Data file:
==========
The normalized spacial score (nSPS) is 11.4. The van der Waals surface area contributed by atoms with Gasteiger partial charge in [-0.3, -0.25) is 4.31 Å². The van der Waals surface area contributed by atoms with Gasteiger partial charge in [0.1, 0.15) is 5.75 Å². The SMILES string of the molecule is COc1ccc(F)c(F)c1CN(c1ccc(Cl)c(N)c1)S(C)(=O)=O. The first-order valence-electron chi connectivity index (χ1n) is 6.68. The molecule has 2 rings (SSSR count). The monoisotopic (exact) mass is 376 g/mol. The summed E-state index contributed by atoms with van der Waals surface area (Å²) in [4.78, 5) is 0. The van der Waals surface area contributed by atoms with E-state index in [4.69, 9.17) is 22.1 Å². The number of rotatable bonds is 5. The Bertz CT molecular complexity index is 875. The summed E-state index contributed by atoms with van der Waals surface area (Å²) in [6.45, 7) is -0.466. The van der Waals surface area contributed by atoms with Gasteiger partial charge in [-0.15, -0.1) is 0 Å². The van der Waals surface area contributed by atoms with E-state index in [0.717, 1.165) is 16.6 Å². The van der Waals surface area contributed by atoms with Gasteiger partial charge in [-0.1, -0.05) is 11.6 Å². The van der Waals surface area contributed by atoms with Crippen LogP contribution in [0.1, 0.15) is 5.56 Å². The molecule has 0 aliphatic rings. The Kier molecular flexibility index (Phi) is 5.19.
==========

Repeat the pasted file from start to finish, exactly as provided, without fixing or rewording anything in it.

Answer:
The normalized spacial score (nSPS) is 11.4. The van der Waals surface area contributed by atoms with Gasteiger partial charge in [-0.3, -0.25) is 4.31 Å². The van der Waals surface area contributed by atoms with Gasteiger partial charge in [0.1, 0.15) is 5.75 Å². The SMILES string of the molecule is COc1ccc(F)c(F)c1CN(c1ccc(Cl)c(N)c1)S(C)(=O)=O. The first-order valence-electron chi connectivity index (χ1n) is 6.68. The molecule has 2 rings (SSSR count). The monoisotopic (exact) mass is 376 g/mol. The summed E-state index contributed by atoms with van der Waals surface area (Å²) in [4.78, 5) is 0. The van der Waals surface area contributed by atoms with E-state index in [4.69, 9.17) is 22.1 Å². The number of rotatable bonds is 5. The Bertz CT molecular complexity index is 875. The summed E-state index contributed by atoms with van der Waals surface area (Å²) in [6.45, 7) is -0.466. The van der Waals surface area contributed by atoms with Gasteiger partial charge in [-0.15, -0.1) is 0 Å². The van der Waals surface area contributed by atoms with E-state index in [0.717, 1.165) is 16.6 Å². The van der Waals surface area contributed by atoms with Gasteiger partial charge in [-0.1, -0.05) is 11.6 Å². The van der Waals surface area contributed by atoms with Crippen LogP contribution in [0.1, 0.15) is 5.56 Å². The molecule has 0 aliphatic rings. The Kier molecular flexibility index (Phi) is 5.19.